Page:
The USS Arizona (BB-39) was a Pennsylvania-class battleship.
The main distinction that set a vessel such as this one apart was its powerful capabilities for combat due to the large caliber guns on board.
The USS Arizona (BB-39) operated both in World War I and in World War II, for its efforts during the latter having been rewarded one battle star.
Technical Features of the USS Arizona (BB-39)
Class and type: Pennsylvania-class battleship
Ordered: 4 March 1913
Builder: Brooklyn Navy Yard
Laid down: 16 March 1914
Launched: 19 June 1915
Commissioned: 17 October 1916
Decommissioned: 29 December 1941
Fate: Sunk during the Attack on Pearl Harbor on September 7, 1941
Displacement: 29,158 long tons (as built), 29,626 t (standard), 31,917 long tons (32,429 t)(deep load)
Length: 608 ft (185.3 m)
Beam: 97 ft (29.6 m)
Draft: 29 ft 3 in (8.9 m) (deep load)
Installed power: 29,366 shp (21,898 kW) on sea trials
Propulsion: 4 shafts, 4 sets of Parsons steam turbines, 12 Babcock & Wilcox water-tube boilers
Speed: 21 kn (24 mph; 39 km/h)
Range: 8,000 nmi (9,200 mi; 15,000 km) at 10 kn (12 mph; 19 km/h)
Armament: 4 x 3 - 14-inch/45 guns, 22 x 1 - 5-inch/51 guns, 4 x 1 - 3-inch/50 guns, 2 x 21-inch (533 mm) torpedo tubes
Armor: Belt: 13.5-8 in (343-203 mm), Bulkheads: 13-8 in (330-203 mm), Barbettes: 13 in (330 mm), Turrets: 18 in (457 mm), Decks: 5 in (127 mm), Conning tower: 16-14 in (406-356 mm)
Awards: one battle star for her service during the World War II
History of the USS Arizona (BB-39)
USS Arizona was one of the super-dreadnought battleships that received the name of the 48th state. It belonged to the Pennsylvania class, which was significantly built to be larger than the latter, for instance, the Nevada class. According to the newspapers, almost 75,000 people were present at the launching ceremony, among which were the Mayor of New York City and the governor of Arizona. After the decommissioning, which was under John D. McDonald's command, the vessel didn't take part in direct conflicts and remained stateside. During the inter-war period, it was used in training exercises, and it was modernized in 1930 at the Norfolk Navy Yard. For instance, the ship received new gun turrets so that the guns would be able to elevate at 30, it received a new black powder compressed-air catapult, and it was bulged to be protected against torpedoes.
During the 30s, the USS Arizona was involved in an unfortunate accident, ending with one crewman losing his life. A few years later, the ship became the flagship for the Battleship Division One and took part in Fleet Problem XIX off Hawaii during April-May 1938.
The most important event that marked the existence of the battleship was the attack on Pearl Harbor. On 7 December 1941, one of the aircraft from the six Japanese aircraft carriers hit the Pacific Fleet and produced a lot of damage to the ships that were defending Hawaii. One of the ships struck then was the USS Arizona. Unfortunately, one of the bombs landed near the ammunition magazines, which caused the explosion of the ship and, inevitably, her sinking.
Salvage and Memorial
After the explosion, the ship was struck from the Navy List, and the wreck was rescued to be turned into a memorial with the purpose of commemorating the tragic event where 1,177 crewmen lost their lives. The wreck can be visited at Pearl Harbor, and it was designated a National Historic Landmark in 1989. A part of the survivors that subsequently died had their last wish to be burned and to have their ashes deposited into the ship or scattered in the water near the ship.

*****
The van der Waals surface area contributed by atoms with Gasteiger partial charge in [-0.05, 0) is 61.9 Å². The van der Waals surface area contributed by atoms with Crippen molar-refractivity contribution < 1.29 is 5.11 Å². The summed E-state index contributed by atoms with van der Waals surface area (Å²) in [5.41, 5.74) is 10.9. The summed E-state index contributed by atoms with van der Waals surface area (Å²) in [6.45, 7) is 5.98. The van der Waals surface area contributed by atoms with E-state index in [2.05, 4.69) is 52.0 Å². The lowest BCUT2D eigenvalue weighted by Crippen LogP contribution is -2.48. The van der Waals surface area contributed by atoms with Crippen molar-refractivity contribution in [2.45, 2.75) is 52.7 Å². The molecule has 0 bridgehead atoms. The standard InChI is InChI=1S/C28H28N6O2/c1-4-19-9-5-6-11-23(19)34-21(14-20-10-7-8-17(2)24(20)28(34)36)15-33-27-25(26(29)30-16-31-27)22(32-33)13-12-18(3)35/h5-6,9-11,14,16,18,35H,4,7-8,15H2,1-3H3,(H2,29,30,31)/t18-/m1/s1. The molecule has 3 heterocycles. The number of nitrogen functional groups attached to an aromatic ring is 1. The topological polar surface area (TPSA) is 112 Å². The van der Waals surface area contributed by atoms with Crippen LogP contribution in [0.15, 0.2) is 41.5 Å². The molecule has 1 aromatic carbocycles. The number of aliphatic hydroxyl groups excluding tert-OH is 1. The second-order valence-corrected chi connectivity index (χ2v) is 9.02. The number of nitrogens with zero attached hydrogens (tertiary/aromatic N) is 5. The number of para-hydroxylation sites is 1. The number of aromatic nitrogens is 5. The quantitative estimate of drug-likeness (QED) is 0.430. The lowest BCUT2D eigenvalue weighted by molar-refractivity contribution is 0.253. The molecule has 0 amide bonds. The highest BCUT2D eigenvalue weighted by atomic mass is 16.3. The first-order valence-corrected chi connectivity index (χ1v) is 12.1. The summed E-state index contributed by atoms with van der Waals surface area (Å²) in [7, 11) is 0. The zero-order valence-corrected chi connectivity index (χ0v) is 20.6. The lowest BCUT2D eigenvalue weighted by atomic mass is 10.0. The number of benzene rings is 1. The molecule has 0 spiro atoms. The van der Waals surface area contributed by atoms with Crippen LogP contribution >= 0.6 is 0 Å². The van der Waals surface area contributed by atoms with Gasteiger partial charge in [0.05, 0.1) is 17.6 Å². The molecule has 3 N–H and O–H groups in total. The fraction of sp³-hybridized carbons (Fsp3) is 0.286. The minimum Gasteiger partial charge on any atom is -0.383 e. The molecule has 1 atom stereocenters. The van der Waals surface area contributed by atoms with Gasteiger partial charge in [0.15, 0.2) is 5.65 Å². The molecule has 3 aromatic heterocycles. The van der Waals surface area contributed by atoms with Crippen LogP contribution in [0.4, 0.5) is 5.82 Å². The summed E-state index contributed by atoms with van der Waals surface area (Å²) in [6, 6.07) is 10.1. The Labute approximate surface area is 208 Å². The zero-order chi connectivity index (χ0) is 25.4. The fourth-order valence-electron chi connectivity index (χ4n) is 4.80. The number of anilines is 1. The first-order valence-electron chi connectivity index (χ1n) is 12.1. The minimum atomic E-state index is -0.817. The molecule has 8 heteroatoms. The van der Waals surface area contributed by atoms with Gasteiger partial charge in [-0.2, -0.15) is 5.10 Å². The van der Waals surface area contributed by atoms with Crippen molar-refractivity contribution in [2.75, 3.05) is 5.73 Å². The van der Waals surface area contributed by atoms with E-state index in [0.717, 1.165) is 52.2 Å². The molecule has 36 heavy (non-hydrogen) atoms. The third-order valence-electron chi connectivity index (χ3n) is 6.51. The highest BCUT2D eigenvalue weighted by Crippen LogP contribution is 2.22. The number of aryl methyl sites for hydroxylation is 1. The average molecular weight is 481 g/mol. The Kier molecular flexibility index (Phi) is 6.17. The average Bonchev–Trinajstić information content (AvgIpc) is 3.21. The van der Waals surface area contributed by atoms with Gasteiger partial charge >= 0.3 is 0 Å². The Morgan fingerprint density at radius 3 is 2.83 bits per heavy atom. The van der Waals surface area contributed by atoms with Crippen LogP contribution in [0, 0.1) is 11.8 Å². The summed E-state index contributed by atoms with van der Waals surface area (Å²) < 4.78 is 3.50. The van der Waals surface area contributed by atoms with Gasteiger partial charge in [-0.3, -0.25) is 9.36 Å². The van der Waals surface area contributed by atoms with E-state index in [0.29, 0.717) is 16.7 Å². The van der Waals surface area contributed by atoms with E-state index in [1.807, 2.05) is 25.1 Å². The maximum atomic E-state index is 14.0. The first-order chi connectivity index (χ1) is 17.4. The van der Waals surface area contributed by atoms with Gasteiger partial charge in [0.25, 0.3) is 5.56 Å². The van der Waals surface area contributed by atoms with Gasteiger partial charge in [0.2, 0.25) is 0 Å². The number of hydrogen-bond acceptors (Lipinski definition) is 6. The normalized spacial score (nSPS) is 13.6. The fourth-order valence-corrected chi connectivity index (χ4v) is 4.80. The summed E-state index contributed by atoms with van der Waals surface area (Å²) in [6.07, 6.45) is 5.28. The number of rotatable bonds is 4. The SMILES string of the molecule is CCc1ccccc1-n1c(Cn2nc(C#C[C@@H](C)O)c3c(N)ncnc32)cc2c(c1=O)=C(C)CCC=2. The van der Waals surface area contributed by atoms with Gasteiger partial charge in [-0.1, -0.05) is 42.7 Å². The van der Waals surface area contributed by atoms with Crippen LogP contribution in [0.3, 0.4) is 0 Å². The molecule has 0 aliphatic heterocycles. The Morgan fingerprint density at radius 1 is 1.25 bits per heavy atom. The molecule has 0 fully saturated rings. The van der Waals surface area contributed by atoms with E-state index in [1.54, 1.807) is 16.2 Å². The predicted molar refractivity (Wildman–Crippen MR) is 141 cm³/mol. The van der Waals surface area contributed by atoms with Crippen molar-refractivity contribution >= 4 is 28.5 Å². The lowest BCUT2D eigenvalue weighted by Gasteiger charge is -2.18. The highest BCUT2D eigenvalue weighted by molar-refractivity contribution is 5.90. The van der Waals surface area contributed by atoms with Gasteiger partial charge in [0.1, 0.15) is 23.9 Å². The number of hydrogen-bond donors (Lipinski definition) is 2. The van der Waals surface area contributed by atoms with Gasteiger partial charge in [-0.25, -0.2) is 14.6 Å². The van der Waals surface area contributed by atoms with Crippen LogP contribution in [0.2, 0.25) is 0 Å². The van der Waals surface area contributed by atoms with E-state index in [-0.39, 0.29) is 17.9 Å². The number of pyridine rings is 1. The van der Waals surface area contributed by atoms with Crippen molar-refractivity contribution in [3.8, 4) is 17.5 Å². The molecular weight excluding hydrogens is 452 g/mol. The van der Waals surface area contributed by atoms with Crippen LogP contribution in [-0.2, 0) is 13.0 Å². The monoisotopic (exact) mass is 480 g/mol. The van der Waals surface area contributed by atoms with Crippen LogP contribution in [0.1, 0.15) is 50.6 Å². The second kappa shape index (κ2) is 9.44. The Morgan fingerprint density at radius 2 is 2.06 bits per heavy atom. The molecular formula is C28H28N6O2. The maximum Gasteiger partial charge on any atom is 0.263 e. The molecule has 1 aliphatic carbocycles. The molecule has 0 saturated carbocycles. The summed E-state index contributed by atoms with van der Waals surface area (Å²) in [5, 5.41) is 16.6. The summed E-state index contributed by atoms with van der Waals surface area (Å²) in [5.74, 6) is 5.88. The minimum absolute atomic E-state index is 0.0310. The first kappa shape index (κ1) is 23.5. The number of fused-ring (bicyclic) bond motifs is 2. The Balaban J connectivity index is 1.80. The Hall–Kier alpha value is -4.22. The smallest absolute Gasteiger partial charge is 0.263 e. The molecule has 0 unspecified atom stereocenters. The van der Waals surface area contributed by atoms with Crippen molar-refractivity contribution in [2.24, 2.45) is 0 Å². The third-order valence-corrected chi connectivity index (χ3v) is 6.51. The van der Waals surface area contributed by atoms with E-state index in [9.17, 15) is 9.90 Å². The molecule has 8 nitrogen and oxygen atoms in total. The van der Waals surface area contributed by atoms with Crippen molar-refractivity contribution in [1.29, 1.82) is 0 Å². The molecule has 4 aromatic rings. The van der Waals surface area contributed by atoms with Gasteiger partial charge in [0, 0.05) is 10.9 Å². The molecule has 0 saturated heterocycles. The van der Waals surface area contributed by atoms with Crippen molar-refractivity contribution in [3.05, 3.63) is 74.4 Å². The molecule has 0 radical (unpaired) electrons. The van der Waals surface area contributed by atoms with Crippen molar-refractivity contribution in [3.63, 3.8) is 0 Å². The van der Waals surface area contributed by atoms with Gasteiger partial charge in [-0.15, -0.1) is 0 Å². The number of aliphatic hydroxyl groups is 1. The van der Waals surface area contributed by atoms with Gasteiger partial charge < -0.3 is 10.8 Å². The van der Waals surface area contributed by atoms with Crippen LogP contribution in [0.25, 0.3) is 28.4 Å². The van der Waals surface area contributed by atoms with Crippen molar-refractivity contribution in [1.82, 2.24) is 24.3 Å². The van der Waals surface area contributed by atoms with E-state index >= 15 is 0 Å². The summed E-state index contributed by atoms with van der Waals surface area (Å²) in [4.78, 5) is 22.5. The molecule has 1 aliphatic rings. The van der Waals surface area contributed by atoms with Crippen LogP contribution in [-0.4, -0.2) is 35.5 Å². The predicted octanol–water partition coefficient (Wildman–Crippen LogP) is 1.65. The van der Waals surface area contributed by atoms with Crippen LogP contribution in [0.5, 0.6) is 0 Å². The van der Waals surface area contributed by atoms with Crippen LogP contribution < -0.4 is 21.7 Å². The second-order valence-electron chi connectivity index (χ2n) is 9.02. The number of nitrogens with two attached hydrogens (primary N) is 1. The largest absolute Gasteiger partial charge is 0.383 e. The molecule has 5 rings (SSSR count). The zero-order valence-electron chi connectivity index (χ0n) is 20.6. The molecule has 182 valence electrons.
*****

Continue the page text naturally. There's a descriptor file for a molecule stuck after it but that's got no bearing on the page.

Asbestos Risk on the USS Arizona (BB-39)
Marine Corps veterans who have been in service during the 20th century were subject to asbestos exposure. This was due to the fact that asbestos was present in large quantities aboard the ships where these people spent long periods of time and in the shipyards where the vessels were built. These individuals were unknowingly exposed to the negative effects of asbestos which caused them severe health problems.
Exposure occurs easily because this substance's particles are involuntarily inhaled, and once they get inside the body, they cause permanent damage. Nowadays, countless veterans are diagnosed with asbestos-related diseases such as asbestosis and mesothelioma. If they can prove that the exposure took place when they were in service, they can file a claim and get compensated for their injuries.
But how was it possible to be so easily endangered by this mineral? Due to its strong insulation capacity, asbestos was present in large amounts on ships and in military land units. It was used as a construction material, and it could have been encountered anywhere on the ship; in the boiler room, in the engine room, in the ship's pipes or walls. Any type of work that was carried on in places that contained asbestos was potentially harmful because it caused the particles' release. Since military vessels often required repairs and maintenance work, it's no wonder why so many former marines developed respiratory diseases. Everybody on board was affected by this substance, not only the people who carried on the work because the dangerous fibers were easily dispersed.
Have you been exposed to asbestos on the USS Arizona (BB-39)
Our purpose is to help asbestos exposure victims be informed. We have a rich database containing US Navy veterans; some of them might be your former shipmates. If you have been diagnosed with a malignant asbestos disease after serving aboard the USS Arizona (BB-39), you should start investigating your case. We are here to help you, call us at any time at 760.621.6147.